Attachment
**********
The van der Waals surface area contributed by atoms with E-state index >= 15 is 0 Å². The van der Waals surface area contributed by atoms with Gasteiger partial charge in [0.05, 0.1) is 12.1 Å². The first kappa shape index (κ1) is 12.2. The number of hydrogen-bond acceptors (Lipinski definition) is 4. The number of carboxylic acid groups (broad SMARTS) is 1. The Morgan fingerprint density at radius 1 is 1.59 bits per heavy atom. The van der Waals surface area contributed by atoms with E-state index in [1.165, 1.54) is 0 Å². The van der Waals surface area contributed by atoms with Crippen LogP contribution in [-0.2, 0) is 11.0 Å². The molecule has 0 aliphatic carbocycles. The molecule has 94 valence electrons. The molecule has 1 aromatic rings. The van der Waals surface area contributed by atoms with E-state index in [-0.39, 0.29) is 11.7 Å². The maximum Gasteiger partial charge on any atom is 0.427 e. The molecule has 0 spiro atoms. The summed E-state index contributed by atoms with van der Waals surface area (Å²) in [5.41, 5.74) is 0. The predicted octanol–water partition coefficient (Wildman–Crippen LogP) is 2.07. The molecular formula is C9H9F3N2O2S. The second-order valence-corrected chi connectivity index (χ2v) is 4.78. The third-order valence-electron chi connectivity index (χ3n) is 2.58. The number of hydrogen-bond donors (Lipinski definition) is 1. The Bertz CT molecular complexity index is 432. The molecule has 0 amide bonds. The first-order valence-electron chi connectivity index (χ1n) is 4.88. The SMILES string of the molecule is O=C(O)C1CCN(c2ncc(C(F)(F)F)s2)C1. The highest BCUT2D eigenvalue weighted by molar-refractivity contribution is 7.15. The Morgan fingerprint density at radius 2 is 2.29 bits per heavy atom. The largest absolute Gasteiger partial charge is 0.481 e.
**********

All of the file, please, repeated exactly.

The van der Waals surface area contributed by atoms with E-state index >= 15 is 0 Å². The van der Waals surface area contributed by atoms with Gasteiger partial charge in [0.05, 0.1) is 12.1 Å². The first kappa shape index (κ1) is 12.2. The number of hydrogen-bond acceptors (Lipinski definition) is 4. The number of carboxylic acid groups (broad SMARTS) is 1. The Morgan fingerprint density at radius 1 is 1.59 bits per heavy atom. The van der Waals surface area contributed by atoms with E-state index in [1.165, 1.54) is 0 Å². The van der Waals surface area contributed by atoms with Crippen LogP contribution in [-0.2, 0) is 11.0 Å². The molecule has 0 aliphatic carbocycles. The molecule has 94 valence electrons. The molecule has 1 aromatic rings. The van der Waals surface area contributed by atoms with E-state index in [-0.39, 0.29) is 11.7 Å². The maximum Gasteiger partial charge on any atom is 0.427 e. The molecule has 0 spiro atoms. The summed E-state index contributed by atoms with van der Waals surface area (Å²) in [5.41, 5.74) is 0. The predicted octanol–water partition coefficient (Wildman–Crippen LogP) is 2.07. The molecular formula is C9H9F3N2O2S. The second-order valence-corrected chi connectivity index (χ2v) is 4.78. The third-order valence-electron chi connectivity index (χ3n) is 2.58. The number of hydrogen-bond donors (Lipinski definition) is 1. The Bertz CT molecular complexity index is 432. The molecule has 0 amide bonds. The first-order valence-electron chi connectivity index (χ1n) is 4.88. The SMILES string of the molecule is O=C(O)C1CCN(c2ncc(C(F)(F)F)s2)C1. The highest BCUT2D eigenvalue weighted by molar-refractivity contribution is 7.15. The Morgan fingerprint density at radius 2 is 2.29 bits per heavy atom. The largest absolute Gasteiger partial charge is 0.481 e.